When Greggory Dallas flew into the Indian Ocean island of Madagascar two years ago, it was not unlike Alice entering Wonderland.
"The culture is totally different from ours," said Dallas, a Peace Corps volunteer, from Pendleton.
The nation, a pirate stronghold of old, is now home to 16 million islanders who have few of the modern conveniences enjoyed by the typical American - electricity, plumbing or even toilet paper.
"A child who wakes up doesn't get a bowl of cereal or take a shower," she said. "He goes to a well for a bucket of water."
Dallas marveled at the biodiversity of Madagascar, home to more than 250,000 species, most found nowhere else on the planet. The country is famous for its monkey-like lemurs, which arrived on the island about 2,000 years ago.
"Madagascar is one of the few remaining places where primary rain forests still exist," she said. "Orchid lovers are enthralled with Madagascar - it's a hotbed of orchids."
The country also is politically unstable. A month after Dallas arrived home in Pendleton in December, violence erupted, resulting in more than 100 deaths, the president's resignation and a decision by the Peace Corps to remove its volunteers from the island.
The violence saddened and surprised Dallas.
"It's not something I expected to happen," she said. "I'm not sure what it means for Madagascar."
The political landscape was calmer two years ago when Dallas arrived at a Peace Corps training center and set about learning Malagasy, the native language.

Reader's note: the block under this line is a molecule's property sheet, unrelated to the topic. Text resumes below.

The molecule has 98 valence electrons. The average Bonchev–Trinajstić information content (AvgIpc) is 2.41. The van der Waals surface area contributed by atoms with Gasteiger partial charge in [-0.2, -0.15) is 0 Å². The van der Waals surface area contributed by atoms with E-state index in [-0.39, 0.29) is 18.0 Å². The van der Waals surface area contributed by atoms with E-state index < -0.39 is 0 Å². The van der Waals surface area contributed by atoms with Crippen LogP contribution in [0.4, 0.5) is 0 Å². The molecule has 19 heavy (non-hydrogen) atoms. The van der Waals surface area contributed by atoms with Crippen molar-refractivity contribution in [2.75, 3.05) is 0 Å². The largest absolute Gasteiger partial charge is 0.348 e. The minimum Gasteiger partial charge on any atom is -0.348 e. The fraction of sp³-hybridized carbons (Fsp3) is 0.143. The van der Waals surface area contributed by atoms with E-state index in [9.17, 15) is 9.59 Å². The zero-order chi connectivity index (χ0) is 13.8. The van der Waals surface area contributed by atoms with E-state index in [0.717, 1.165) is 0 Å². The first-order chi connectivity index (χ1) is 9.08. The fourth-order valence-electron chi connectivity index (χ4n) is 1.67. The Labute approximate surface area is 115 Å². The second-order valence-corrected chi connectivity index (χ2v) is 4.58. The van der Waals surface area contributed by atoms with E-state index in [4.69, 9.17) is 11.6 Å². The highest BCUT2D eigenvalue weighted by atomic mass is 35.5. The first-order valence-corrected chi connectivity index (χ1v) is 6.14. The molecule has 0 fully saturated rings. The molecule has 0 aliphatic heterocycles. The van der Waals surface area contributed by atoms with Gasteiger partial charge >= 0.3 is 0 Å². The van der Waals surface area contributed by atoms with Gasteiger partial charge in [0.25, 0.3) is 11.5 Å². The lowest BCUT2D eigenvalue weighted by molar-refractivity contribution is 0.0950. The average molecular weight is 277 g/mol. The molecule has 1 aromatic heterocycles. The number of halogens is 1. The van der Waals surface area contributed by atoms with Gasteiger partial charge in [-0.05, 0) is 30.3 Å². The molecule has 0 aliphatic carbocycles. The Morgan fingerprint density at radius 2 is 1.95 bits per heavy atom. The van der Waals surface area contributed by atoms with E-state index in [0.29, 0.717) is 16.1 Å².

After 21/2 months of training, she traveled to the lakeside village of Tanambe, where she educated villagers about disease prevention and family planning. She also helped young Malagasy girls dare to dream big during an empowerment camp, funded in large part, from money raised in Pendleton.
Dallas and her Peace Corps colleagues gathered up middle school girls from around the lake and took them on field trips to other parts of the country. It's not unusual, Dallas said, for a women to stay in her birth town her entire life.
"The girls had never been to the forest or the national park," Dallas said. "They'd never seen lemurs."
The 20 girls had a chance to wrap their minds around the idea of leaving their village for education and a career. Dallas and other volunteers introduced them to Malagasy women, successful in their careers as business women, university professors and artists.
Dallas said she hung out with a group of teenage girls on election night for the United States. They gathered around a short-wave radio and listened.
"I showed the girls a picture of Obama," she said. "They said, 'Is he Malagasy?' - they thought Americans were all Caucasian."
Shining a spotlight on sexually-transmitted diseases was another part of Dallas' job.
"Many people are quite promiscuous and condoms are not very popular," she said. "The prevalence of STDs is very high."
The volunteers resorted to "wacky" methods to attract attention, such as dressing like human condoms and carrying wooden versions of the male anatomy to demonstrate how to apply condoms.
In another project aimed at helping women, Dallas and other volunteers organized weavers into an income-generating project.
"We helped them market their products in the capital," Dallas said.
Dallas, a 2002 Pendleton High School graduate, is taking a breather and staying with her parents Dave and Shari Dallas at their wheat ranch.
She said her stint in the Peace Corps has cemented a desire to obtain a masters in either public health or nursing.
"The experience made want to do more things for others," she said. "It instilled a sense of community service."